Eclipse d20 – Ability Exchange

Hecate, illustration by Stéphane Mallarmé, in ...

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Something that comes up fairly often – especially with inexperienced players making characters – is the desire to drop old abilities and replace them with new ones.

Now that’s not unreasonable; unpracticed skills and abilities often become rusty over time, and – eventually – are forgotten or atrophy into near-uselessness. They rarely go away entirely though – and are usually fairly easy to rebuild, at least to a point. There’s some truth to the old routine about “you never forget how to ride a bicycle”.

That’s something that there’s no formal rule for in Eclipse. You’re always free to upgrade existing abilities, you can use a ritual, spell, or psionic ability that lets you forget old abilities and replace them with new ones, and you can gain temporary abilities in a variety of ways – but there’s no set mechanical method of simply forgetting things and spending the points elsewhere.

I’ll usually let characters trade around a few points every so often – but how often that’s appropriate depends a lot of how fast the characters are advancing. It’s also something that requires cooperation between the player and the game master.

For example…

  • A player who finds that they’ve purchased abilities that they never actually use, or bought powers that don’t actually reflect their character conception, can pretty much have that adjusted on request. If you aren’t doing that already – in pretty much any game system where you don’t just roll randomly for everything – you probably ought to be.
  • If a character purchased special privileges as a Noble of Kalrynth, but discovered that Kalrynth was scheming to bring about a horrific apocalypse and turned against them, it would definitely be time to turn those points into something else. How about contacts with a friendly group opposed to Kalrynth? Perhaps a sacred blessing? A new ally? Those are all throughly rational ways to shift a few points.
  • An aging fighter-turned-politician might take some points off his (presumably high) base attack bonus to buy contacts and social abilities, but he or she is pretty unlikely to forget the basics of combat, or lose his or her racial abilities, or inherent magical powers, or a lot of other things.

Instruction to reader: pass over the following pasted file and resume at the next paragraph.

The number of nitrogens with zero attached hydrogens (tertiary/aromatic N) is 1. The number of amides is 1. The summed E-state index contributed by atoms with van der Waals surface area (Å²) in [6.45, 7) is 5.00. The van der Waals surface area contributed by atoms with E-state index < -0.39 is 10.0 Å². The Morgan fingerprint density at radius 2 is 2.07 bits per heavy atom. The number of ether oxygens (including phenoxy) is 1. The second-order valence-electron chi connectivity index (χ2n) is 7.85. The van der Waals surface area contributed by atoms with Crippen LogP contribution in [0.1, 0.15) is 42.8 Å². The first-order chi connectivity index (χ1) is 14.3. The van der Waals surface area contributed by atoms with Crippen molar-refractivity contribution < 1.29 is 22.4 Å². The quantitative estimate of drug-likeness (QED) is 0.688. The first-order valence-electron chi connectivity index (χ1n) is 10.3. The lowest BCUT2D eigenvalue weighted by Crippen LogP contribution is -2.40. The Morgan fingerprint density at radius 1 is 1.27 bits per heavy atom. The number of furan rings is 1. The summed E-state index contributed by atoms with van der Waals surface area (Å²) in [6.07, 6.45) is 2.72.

Simply letting some abilities atrophy while you work on new ones is a lot more problematic. Quite a lot of games feature a meteoric rise; characters may start off as inexperienced beginners and rise to mighty overlords over the course of (at most) a few game years.

I’ve played with a d20 group that – more or less as an experiment – simply tried to level as fast as possible for a bit. The characters made nine levels over the course of nearly five weeks of game time. That’s not too unexpected – the game is built around “so many encounters make a level” after all, and the characters did nothing but dash from one encounter to the next as quickly as they could find another string of them or a powerful monster in the wilderness – but it does mean that a level-based system for ability-atrophy would have been wildly inappropriate.

On the other hand, I’ve also played with groups that routinely spent six months or more on between-adventure downtime. One, very high-level (and almost entirely elven), group spent several centuries waiting for another worthy challenge to arise. Now, none of them WANTED to rebuild their characters – but it certainly would have been enough time to retrain themselves if they’d wanted to. Once again, a level-based system for ability-atrophy wouldn’t have worked.

Now, if I put in a rule that simply allowed rewrites over time, characters could potentially just take some time off and completely transform themselves – which doesn’t work too well either.

That’s why, on this one, there is no hard-and-fast rule – and there isn’t going to be. If you want to change old point-expenditures, you’re just going to have to persuade your game master that what you want to do is reasonable.

Any role-playing gamer who isn’t reasonably good at that will probably need (yet another) new character in very short order anyway.

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One Response

  1. […] Retraining and Exchanging Old Abilities: When you want to rewrite your character a bit. […]

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